Mickeyfan0805 01/11/21 10:24am Travel Trailers
RE: Avoiding Low clearance routes

My biggest problem is with the GPS or my own brain fart, turning onto a residential street with trees. I once went into a gas station with a close overhead canopy. My truck reached the first pump without the trailer getting under it. While filling, I was eyeballing the clearance. This other guy goes "Awe, you'll clear it." No, I backed out. JK Both true. I actually won't use GPS while towing. I don't have the more expensive units that can take clearances into account, and I don't trust the in-vehicle system in my truck not to take some weird turn along the route. I write out directions before I hit the road. On the gas station front, I will also say that I pre-determine those as well. We are 55' bumper to bumper, so not every gas station is a good option for us. When travelling longer distances, I have no interest in pulling on and off highways in hopes of finding one. So, I use Google satellite images to pre-determine my gas stops. I will often do the same for meal stops as well. It's a bit over the top for some, but I don't mind doing it, and it makes for a much smoother trip, for me, when I know exactly where I'm going.
Mickeyfan0805 01/06/21 10:04am Beginning RVing
RE: Avoiding Low clearance routes

Like others - I rarely worry about it as it is not an issue on major roads, and the only time I get on smaller roads is heading into a campground, which you can typically trust can handle campers. That said, if you are in the northeast, be aware of parkways. They seem like 'highways' but many (if not most) are restricted to passenger cars only due to very low overpasses.
Mickeyfan0805 01/05/21 10:16am Beginning RVing
RE: Truck Camper Weight...I know, I know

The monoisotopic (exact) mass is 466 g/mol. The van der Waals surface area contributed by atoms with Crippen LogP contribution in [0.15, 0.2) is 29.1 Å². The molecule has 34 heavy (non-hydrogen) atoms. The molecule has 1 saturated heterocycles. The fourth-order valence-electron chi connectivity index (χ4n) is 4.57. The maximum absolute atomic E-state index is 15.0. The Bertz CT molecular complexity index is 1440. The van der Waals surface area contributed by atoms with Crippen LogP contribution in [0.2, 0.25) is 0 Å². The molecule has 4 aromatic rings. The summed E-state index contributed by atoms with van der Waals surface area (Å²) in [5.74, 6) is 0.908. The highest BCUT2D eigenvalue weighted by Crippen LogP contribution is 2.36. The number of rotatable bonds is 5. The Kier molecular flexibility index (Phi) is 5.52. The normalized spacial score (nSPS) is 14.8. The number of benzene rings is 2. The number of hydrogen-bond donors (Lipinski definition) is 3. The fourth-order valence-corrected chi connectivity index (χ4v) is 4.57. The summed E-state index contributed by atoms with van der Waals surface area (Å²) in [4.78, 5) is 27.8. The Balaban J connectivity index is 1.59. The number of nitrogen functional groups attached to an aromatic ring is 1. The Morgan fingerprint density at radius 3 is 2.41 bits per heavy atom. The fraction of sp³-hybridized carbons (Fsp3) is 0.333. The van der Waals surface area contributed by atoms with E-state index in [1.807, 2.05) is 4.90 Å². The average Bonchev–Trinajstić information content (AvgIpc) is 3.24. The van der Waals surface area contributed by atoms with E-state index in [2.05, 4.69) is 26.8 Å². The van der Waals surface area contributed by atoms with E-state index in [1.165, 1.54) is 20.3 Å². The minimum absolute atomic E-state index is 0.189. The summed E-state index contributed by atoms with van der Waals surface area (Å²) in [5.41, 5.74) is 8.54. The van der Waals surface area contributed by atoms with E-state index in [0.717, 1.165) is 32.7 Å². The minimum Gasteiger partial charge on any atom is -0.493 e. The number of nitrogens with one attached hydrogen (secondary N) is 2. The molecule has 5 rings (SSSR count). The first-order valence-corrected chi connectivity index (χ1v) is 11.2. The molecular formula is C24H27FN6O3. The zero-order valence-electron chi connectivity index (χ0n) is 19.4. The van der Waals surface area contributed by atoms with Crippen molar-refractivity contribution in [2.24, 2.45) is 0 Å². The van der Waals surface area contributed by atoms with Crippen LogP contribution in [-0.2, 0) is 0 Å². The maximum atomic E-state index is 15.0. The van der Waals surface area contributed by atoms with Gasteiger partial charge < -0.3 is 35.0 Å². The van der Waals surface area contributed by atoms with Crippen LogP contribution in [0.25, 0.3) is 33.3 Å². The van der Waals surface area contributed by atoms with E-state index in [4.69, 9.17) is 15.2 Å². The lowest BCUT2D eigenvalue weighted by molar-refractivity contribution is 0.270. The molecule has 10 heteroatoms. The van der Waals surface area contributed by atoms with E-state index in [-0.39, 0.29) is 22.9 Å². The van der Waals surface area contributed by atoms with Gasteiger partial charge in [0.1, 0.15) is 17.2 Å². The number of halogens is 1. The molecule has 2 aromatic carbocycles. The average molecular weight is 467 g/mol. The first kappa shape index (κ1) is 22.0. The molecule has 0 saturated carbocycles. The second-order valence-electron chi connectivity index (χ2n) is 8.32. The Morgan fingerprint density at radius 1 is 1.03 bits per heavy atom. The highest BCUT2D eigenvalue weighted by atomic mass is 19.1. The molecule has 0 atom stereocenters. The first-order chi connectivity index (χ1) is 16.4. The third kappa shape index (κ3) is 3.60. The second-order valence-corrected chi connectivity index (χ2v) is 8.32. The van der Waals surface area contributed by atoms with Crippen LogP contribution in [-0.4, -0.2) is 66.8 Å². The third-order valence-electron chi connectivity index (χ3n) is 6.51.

Historically these arguments follow four general themes: First one is that the numbers on the door sticker are legally binding. Sub arguments on this theme follow ether the payload or GVWR and delve into DOT, State or local level rules (laws?) that have law enforcement writing tickets for non-compliance. Some go so far as ether having roadblocks with portable weigh stations or LEO's carrying scales with them. Since just about every car+truck has to have the sticker, there has to be some reason for it right? Second one is in the case of a accident anyone that is over ether GVWR or payload numbers is more at fault or instantly at fault making the person with the 'over weight' rig liable for everything. Added bonus is that the LEO's carry scales with them (or simply haul them) to accident scenes (or repair shops) and anyone "over weight" is at fault. Third is that you better check the fine print of your insurance documentation as your insurance company is going to deny coverage if you are "over weight". Again here if the first two don't get you, your insurance company (or the OTHER company(s) will) have someone weigh your rig and if your "over weight" your screwed. Last but not least forth theme is that you will get sued and loose everything because you are "over weight" of the values on the door sticker. (and were involved in a accident) I've seen and heard of all of the above arguments over the years and recently in other forums. Over the years I've seen many in this forum. At last I checked, nobody has ever passed on first hand knowledge and experience with any of them actually happening to them. - Mark0. Well summarized - and I would concur that this has been the general outline of these conversations. Interestingly, while the LEO weighing issue is a plausible possibility (although one I've not encountered), the liability/insurance issues honestly seem as though they'd be harder to enforce. Any accident severe enough to bring up investigations of liability and coverage based on weight will have done enough damage to your vehicle(s) that replicating the weight accurately would be nearly impossible. WD hitch setup, gear location, fluid levels, seating positions... all of these impact the actual weight on the various axles. If a match is clearly overweight by hundreds of pounds, I could see this plausibly coming into play (although, again, I've never seen a reliable first-hand report). For those who are over by 50-100 pounds, or so, it would be nearly impossible for anyone to 'prove' you were overweight at the time of the accident.